Recent efforts to provide fintechs more business latitude began during the Obama administration, which tried to develop a special charter that would let financial technology firms get some of the benefits that banks get when they obtain a banking charter, Zaring recalled. The agency finished rules on fintech charters in 2017 under former Comptroller Joseph Otting, a Trump appointee, the Bloomberg Law report noted.

The Trump administration took that forward and invited applications for special fintech charters. But that move triggered multiple lawsuits “over whether the government has the legal power to give special charters to fintech or treat fintechs like banks,” he said.

A decisive direction on the issue from the Biden administration hinges on the appointment of a new head of the OCC; the agency is now headed by Acting Comptroller Blake Paulson.

It is not clear if the Biden administration would take a different approach than the Trump administration to granting special fintech charters, Zaring continued. Meanwhile, Biden is facing opposition to his rumored choice to head the OCC, Michael Barr, who previously served in the Obama administration as a senior treasury official. Critics have said that Barr became too “cozy” with fintech firms after leaving the Obama administration; he later served on the boards of fintech firm LendingClub and the crypto payments company Ripple Labs.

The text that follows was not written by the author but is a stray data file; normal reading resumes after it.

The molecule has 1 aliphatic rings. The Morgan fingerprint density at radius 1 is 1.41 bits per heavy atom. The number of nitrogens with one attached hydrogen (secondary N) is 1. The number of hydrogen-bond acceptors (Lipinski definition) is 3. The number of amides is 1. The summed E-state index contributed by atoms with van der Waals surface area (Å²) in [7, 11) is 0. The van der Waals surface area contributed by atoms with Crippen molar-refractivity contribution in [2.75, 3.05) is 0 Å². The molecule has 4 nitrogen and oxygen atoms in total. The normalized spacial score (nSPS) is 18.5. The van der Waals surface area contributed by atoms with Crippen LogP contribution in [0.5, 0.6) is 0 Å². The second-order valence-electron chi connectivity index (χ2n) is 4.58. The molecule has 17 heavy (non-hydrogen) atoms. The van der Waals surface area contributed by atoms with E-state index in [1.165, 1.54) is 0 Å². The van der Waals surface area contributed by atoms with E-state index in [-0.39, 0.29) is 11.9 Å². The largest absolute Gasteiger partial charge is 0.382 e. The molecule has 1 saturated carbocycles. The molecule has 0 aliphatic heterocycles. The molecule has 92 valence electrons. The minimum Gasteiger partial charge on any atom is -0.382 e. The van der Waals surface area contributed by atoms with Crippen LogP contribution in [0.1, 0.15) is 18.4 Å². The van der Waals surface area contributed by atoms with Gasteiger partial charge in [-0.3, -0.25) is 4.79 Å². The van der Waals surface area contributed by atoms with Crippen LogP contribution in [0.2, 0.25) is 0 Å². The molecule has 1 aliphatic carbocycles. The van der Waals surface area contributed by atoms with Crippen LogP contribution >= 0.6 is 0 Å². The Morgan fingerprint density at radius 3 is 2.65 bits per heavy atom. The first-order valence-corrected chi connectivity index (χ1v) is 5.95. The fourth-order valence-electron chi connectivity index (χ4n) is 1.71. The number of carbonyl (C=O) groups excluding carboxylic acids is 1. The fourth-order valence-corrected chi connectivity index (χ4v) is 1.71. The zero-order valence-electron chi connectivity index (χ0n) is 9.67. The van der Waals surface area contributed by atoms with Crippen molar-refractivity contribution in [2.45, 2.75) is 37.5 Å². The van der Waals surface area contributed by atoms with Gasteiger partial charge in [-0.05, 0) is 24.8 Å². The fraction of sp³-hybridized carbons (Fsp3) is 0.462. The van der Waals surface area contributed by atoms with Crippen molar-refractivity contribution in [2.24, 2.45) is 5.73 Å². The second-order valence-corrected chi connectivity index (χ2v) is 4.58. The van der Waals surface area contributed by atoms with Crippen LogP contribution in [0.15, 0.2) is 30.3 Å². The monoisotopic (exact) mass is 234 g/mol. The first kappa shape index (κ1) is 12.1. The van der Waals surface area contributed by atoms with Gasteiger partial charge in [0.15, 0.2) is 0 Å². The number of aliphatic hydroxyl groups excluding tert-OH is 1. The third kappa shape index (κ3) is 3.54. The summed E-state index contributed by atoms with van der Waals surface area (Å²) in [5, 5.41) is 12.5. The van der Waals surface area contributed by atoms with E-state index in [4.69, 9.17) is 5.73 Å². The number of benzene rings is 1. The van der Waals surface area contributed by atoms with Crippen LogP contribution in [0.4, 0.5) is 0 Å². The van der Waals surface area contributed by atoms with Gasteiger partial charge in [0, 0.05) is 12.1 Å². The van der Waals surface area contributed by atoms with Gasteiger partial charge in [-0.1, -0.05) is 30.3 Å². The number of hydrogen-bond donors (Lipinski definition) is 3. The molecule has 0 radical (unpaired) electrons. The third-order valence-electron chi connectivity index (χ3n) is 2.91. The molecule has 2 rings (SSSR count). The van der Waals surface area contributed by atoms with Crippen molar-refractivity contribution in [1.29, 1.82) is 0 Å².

Zaring wondered if the Biden administration would support fintechs getting into banking services by buying banks. He noted that LendingTree last year announced a deal to buy Radius Bank. “If the Biden administration wants to encourage fintech competitors to incumbent banks, those kinds of licenses will be easier for those financial technology firms to get.”

Complex Regulatory Questions